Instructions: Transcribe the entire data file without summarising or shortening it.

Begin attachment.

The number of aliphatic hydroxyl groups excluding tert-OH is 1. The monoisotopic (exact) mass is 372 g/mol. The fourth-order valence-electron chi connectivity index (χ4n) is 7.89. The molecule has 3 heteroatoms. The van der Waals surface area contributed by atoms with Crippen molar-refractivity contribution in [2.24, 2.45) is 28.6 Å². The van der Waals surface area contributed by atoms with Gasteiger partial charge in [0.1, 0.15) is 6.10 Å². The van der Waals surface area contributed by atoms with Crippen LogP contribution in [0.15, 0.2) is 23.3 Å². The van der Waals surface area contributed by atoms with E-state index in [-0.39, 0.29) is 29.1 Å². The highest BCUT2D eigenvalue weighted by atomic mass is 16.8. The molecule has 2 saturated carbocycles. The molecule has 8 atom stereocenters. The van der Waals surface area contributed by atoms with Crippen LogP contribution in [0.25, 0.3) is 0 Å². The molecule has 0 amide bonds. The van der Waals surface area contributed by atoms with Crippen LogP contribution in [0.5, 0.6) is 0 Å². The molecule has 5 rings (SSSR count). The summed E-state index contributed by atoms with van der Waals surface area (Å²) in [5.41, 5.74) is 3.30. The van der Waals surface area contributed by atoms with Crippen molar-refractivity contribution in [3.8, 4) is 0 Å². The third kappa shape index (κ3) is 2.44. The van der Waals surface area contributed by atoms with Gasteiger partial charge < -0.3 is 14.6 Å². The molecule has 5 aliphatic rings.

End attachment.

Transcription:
The number of aliphatic hydroxyl groups excluding tert-OH is 1. The monoisotopic (exact) mass is 372 g/mol. The fourth-order valence-electron chi connectivity index (χ4n) is 7.89. The molecule has 3 heteroatoms. The van der Waals surface area contributed by atoms with Crippen molar-refractivity contribution in [2.24, 2.45) is 28.6 Å². The van der Waals surface area contributed by atoms with Gasteiger partial charge in [0.1, 0.15) is 6.10 Å². The van der Waals surface area contributed by atoms with Crippen LogP contribution in [0.15, 0.2) is 23.3 Å². The van der Waals surface area contributed by atoms with E-state index in [-0.39, 0.29) is 29.1 Å². The highest BCUT2D eigenvalue weighted by atomic mass is 16.8. The molecule has 2 saturated carbocycles. The molecule has 8 atom stereocenters. The van der Waals surface area contributed by atoms with Crippen LogP contribution in [0.25, 0.3) is 0 Å². The molecule has 0 amide bonds. The van der Waals surface area contributed by atoms with Crippen LogP contribution in [0.5, 0.6) is 0 Å². The molecule has 5 rings (SSSR count). The summed E-state index contributed by atoms with van der Waals surface area (Å²) in [5.41, 5.74) is 3.30. The van der Waals surface area contributed by atoms with Crippen molar-refractivity contribution in [3.8, 4) is 0 Å². The third kappa shape index (κ3) is 2.44. The van der Waals surface area contributed by atoms with Gasteiger partial charge < -0.3 is 14.6 Å². The molecule has 5 aliphatic rings.